A new law creates carte blanche on room prices but a big legal “grey area” and mounting conflicts between hotels and OTAs.

Some have declared it the equivalent of the French Revolution for hoteliers, while others have called it an all-out war. A new law swept in 9 July means French hoteliers can now advertize lower prices for rooms across all distribution channels—including their own websites—than those offered to online travel agencies.

The French National Assembly brought rate parity to a grinding halt by adopting the final vote, which removes the clauses from contracts between hoteliers and OTAs.

The so-called “Macron law”—named after France’s Minister of Economy, Industry and Digital Affairs, Emmanuel Macron—is designed to invigorate the French economy by removing obstacles to growth and competition. The law states that when entering into contracts with OTAs, “the hotelier is free to consent to any customer discounts or tariff advantage of any kind whatsoever.”

The decision caps off a two-year battle led by AccorHotels and hotel employer union UMIH to remove the so-called “pricing parity clause” enforced by France’s three largest OTAs—Booking.com, Expedia and HRS—which forbid hoteliers to offer lower prices to other online booking firms or undercut the rates on their websites.

HOTREC, the European hospitality association, in a news release described the French vote as “another crucial step for hotels in Europe to regain control over their offer.”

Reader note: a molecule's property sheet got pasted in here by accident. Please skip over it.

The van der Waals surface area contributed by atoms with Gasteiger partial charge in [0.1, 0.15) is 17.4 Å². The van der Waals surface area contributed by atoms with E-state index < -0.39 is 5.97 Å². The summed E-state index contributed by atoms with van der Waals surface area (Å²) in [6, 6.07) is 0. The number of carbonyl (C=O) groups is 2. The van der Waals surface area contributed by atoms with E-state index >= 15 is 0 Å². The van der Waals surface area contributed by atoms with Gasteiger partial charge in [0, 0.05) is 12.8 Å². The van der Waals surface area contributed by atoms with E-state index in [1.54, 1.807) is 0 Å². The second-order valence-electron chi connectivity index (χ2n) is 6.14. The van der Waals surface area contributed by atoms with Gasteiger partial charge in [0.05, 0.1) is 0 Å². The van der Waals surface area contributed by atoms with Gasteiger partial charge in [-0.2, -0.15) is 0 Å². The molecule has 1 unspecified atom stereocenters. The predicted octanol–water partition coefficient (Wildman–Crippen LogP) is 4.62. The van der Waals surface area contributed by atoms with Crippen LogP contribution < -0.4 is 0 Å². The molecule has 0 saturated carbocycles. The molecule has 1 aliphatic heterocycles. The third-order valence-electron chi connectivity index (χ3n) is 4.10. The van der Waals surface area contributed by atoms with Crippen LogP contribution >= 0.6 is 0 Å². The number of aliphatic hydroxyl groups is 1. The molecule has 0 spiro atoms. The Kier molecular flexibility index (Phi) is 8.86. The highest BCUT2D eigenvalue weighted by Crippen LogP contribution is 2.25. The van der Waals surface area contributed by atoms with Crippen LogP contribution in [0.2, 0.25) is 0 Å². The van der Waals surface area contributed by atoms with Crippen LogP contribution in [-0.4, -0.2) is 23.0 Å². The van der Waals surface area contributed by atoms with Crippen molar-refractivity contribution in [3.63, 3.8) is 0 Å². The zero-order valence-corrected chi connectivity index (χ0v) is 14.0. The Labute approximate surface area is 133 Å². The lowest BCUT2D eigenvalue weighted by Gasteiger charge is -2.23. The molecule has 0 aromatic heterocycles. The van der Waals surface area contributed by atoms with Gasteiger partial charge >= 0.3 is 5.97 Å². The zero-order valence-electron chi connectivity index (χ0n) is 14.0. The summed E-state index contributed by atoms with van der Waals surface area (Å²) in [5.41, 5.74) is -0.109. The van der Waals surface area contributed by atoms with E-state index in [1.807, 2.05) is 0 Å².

Some 70% of hotel bookings in Europe are made through such online booking platforms, according to the French Competition Authority, which engineered much of the change.

  • Read “Rate parity’s legal landscape”

The vote builds on the groundwork laid by the authority in recent months, including the April announcement that Booking.com agreed to remove the parity clause from contracts during the next five years. Under that arrangement, hotel price freedom was only partial, particularly for online sales.

>The announcement included provisions in Sweden and Italy as well, where anti-competition authorities have made similar moves against Expedia.

“With more than 35% and mounting reservations made online, that was giving the jackpot to Booking.com,” the UMIH said in a June news release.

The new law goes much further to enforce rate parity for all distribution channels.

“It is a real revolution that is underway for the French hotel industry and for our customers,” said Roland Héguy, president of UMIH in a news release. “After the decision of the Competition Authority, this vote will contribute to the establishment of a renovated contractual framework to restore conditions of a commercial relationship based on trust between hotels and booking sites in the interest of consumer.”

Read full article at:  Hotel News Now